Your winter guide for wildlife

Blue tit on icy branches
Blue Tit

As things wind down after the warmth of summer and the days get shorter, we need to think about how best to prepare our gardens for winter.

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Often people forget that songbirds and other wildlife can need a little extra help in the colder months when food and water can be harder to find.

We know that birds and other animals can survive without our help, however this is the hardest time of year. Natural food sources are in short supply and with it being so cold, they need extra food to keep their energy levels up to stay warm. This is where you can help; we've put together a few simple ideas to try for a safe and inviting garden this winter.


Keeping feeders topped up in the winter months is key to providing a haven for songbirds. By topping your feeders up at roughly the same time, birds will learn when to visit your garden for food and not waste energy visiting when there’s no food!... See more

Offering food that is high in protein or fat like fat balls, bacon rind (unsmoked and chopped up), cheese and sunflower hearts provide extra energy to help birds stay warm. Seeds that don’t need to be de-husked is also a great idea for feeding, as these require less time spent out in the cold to access the food. 

If we have been blessed with some snowflakes, make sure to clear away patches of snow so that birds can access the soil underneath. Many birds feed on invertebrates in the soil and clearing the snow can be a small task that is very appreciated by our feathered friends.

Don’t feed birds milk, desiccated coconut, white bread, or salty foods as these are not good for their health.

For more ideas on what to feed birds click here.

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Like us, birds look for shelter to keep warm. Making a windbreak can be an effective way of keeping an area of your garden clear from drifting snow and bitter winds, allowing the birds access to feeders during the winter. If you can provide an area of shelter need your feeding station, this is even better as they can expend as little energy as possible to reach it.... See more

An old Christmas tree, or a pile of branches and other foliage can be placed on the ground to provide shelter. Adding a sheet of plywood to serve as a wall will drastically reduce the wind. Behind the contraption, on the sheltered side you can clear the snow from the ground and either scatter seed or use ground feeders.

Evergreens are also a good source of shelter and will offer them some comfort in the cold weather. Some ornamental conifers also offer good cover, as do privets, laurels, and Pyracantha. Holly and ivy provide great cover and can be a saviour for many small birds, as well as being a welcome sight of Christmas time!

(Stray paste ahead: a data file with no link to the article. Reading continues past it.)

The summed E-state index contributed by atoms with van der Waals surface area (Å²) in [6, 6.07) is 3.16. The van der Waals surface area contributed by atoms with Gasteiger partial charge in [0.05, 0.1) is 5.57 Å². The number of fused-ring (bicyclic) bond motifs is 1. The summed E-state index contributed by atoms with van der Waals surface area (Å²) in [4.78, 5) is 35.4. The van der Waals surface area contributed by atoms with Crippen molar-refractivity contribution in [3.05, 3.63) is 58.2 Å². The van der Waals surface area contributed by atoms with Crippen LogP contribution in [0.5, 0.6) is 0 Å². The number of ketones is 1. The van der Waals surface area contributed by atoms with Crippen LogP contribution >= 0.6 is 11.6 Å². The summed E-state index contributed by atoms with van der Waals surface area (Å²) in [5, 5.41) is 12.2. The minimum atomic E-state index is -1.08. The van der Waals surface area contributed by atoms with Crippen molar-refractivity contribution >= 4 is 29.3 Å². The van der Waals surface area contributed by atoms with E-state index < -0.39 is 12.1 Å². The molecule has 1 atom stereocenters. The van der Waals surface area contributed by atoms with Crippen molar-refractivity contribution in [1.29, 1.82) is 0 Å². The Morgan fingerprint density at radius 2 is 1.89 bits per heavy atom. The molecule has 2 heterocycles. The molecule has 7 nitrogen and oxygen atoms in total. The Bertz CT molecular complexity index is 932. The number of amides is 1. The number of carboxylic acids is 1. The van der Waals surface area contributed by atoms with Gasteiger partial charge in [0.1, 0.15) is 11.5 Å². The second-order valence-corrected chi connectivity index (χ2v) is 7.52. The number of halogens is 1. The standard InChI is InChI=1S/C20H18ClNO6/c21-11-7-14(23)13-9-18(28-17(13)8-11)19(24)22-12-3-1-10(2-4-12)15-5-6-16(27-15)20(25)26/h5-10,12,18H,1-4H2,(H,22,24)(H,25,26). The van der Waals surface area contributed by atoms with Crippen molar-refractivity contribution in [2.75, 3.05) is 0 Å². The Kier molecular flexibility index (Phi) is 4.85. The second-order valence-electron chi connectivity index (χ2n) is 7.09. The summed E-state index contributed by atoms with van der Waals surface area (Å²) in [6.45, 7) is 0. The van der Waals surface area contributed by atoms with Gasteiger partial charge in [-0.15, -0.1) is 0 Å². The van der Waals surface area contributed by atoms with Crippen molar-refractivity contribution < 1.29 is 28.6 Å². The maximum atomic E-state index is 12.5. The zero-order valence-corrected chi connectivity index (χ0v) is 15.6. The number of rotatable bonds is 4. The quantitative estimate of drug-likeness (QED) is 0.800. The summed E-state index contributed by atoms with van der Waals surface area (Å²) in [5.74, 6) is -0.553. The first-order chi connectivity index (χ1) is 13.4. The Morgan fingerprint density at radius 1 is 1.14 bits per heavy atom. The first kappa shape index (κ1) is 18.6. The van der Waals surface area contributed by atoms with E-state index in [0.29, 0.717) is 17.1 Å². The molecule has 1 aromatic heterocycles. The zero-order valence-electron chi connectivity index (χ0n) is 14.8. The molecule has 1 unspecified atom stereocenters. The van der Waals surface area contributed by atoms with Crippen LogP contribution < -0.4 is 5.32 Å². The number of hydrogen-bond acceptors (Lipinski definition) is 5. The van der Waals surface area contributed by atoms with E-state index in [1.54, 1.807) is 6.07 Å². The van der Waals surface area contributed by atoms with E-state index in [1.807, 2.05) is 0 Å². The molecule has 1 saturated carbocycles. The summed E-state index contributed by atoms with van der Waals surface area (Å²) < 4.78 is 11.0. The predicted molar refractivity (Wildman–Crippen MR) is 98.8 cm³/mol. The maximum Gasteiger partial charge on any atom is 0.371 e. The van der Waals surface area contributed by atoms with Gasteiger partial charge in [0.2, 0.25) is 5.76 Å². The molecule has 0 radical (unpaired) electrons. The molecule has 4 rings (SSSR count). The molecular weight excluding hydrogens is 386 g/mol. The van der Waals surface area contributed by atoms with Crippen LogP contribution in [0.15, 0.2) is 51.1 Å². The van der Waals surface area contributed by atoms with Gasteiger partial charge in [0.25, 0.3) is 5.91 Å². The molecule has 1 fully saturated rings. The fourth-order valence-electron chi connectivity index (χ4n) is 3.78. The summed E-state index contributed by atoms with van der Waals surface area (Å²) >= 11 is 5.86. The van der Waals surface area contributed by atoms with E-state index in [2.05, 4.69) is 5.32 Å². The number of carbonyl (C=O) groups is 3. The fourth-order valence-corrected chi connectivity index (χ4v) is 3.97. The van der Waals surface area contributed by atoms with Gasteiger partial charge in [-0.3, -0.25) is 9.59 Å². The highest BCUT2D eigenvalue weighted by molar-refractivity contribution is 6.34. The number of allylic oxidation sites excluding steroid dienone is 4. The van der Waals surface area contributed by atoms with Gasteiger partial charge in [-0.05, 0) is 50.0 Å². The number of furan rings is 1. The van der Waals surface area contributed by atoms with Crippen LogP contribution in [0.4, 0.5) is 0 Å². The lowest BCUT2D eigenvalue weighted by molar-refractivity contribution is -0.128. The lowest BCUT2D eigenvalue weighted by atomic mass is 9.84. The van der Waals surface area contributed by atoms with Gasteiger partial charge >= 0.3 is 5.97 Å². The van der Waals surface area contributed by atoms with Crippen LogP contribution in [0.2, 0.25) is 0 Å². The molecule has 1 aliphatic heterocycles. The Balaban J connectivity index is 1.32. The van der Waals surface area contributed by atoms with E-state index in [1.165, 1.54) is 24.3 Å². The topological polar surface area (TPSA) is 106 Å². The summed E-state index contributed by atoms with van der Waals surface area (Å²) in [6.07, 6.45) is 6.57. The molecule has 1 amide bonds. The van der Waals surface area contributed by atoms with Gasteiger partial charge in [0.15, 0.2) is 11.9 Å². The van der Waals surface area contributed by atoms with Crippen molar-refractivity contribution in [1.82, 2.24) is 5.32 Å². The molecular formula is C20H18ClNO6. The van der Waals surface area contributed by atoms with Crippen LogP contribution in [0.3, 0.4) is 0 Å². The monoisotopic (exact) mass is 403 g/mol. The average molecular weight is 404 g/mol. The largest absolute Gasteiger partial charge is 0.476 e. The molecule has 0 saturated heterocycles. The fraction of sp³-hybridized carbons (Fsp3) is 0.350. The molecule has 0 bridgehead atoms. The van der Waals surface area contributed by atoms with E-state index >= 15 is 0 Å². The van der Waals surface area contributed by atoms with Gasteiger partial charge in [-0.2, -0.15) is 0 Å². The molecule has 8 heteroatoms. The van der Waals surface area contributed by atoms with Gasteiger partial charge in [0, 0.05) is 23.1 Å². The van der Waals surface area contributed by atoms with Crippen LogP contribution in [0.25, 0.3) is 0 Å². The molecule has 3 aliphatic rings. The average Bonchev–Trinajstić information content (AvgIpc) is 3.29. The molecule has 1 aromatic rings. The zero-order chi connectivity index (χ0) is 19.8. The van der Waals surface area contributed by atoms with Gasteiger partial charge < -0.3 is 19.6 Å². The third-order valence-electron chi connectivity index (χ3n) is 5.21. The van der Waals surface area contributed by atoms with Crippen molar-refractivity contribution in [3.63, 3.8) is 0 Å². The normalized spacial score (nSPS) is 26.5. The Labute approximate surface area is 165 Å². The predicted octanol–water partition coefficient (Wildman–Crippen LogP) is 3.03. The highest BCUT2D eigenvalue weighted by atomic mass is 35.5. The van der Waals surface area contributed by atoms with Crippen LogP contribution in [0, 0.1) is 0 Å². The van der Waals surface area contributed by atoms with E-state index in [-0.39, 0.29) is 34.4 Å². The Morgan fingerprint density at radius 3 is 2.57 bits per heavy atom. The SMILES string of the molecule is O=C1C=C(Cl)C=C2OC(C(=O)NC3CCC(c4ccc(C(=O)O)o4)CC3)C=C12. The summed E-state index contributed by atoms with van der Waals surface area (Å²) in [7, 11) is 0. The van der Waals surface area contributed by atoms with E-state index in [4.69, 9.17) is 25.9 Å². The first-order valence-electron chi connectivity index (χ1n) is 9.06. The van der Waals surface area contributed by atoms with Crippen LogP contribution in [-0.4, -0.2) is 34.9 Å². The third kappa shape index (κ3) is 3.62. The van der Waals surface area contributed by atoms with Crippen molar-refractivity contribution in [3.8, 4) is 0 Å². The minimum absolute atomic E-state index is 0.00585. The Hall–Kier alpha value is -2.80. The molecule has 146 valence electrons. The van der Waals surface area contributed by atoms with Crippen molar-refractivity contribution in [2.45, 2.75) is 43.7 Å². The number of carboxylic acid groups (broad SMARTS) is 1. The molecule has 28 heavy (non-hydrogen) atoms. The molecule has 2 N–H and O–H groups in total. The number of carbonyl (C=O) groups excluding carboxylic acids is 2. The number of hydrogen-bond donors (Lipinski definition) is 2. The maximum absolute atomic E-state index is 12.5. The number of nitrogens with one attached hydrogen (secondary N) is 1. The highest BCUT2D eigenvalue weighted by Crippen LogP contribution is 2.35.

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Gardening in the winter months

In the winter months, try and leave plants unpruned if possible until the springtime. Leaving things to get a bit wilder and leaving your fallen leaves in the winter can provide shelter for birds, and any leftover seed heads provide food. Here are a few tips for what is good to grow during this colder time that you’ll be able to enjoy the following year.... See more

  • October is a great time to plant trees, hardy summer bulbs and herbaceous perennials.
  • November is a perfect time to plant shrubs and bushes to establish before it gets really cold. Hawthorn and elder are great choices to support bird populations.
  • December leans its way towards bedding plants. Pansies, heather, evergreen grasses, and violas are great to establish in this time.

For more gardening tips, click here.

Bullfinch eating red berries
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Other wildlife

It’s not just birds that need help in the winter, but all our native wildlife. Try these handy tips.... See more

  • Insect hotels are a great addition to any garden. Maintaining a healthy insect population helps to pollinate flowers, and these are prey for many songbird species too.
  • Make sure to look after other wildlife in your garden by checking bonfires before you light them for sheltering animals.
  • Compost heaps are also a great refuge for animals, so take care when turning them.
  • If you are lucky enough to have a resident hedgehog, leave minced meat or tinned dog food to feed them under a platform, so the food can’t be taken by foxes or cats.
  • If your garden pond freezes over, ensure you make a hole in the ice. Toxic gases can build up in the water of a frozen pond, which may kill any fish or frogs that are hibernating at the bottom.
  • Never break the ice with force or tip boiling water onto the pond, as this can harm or even kill any fish that live in it.
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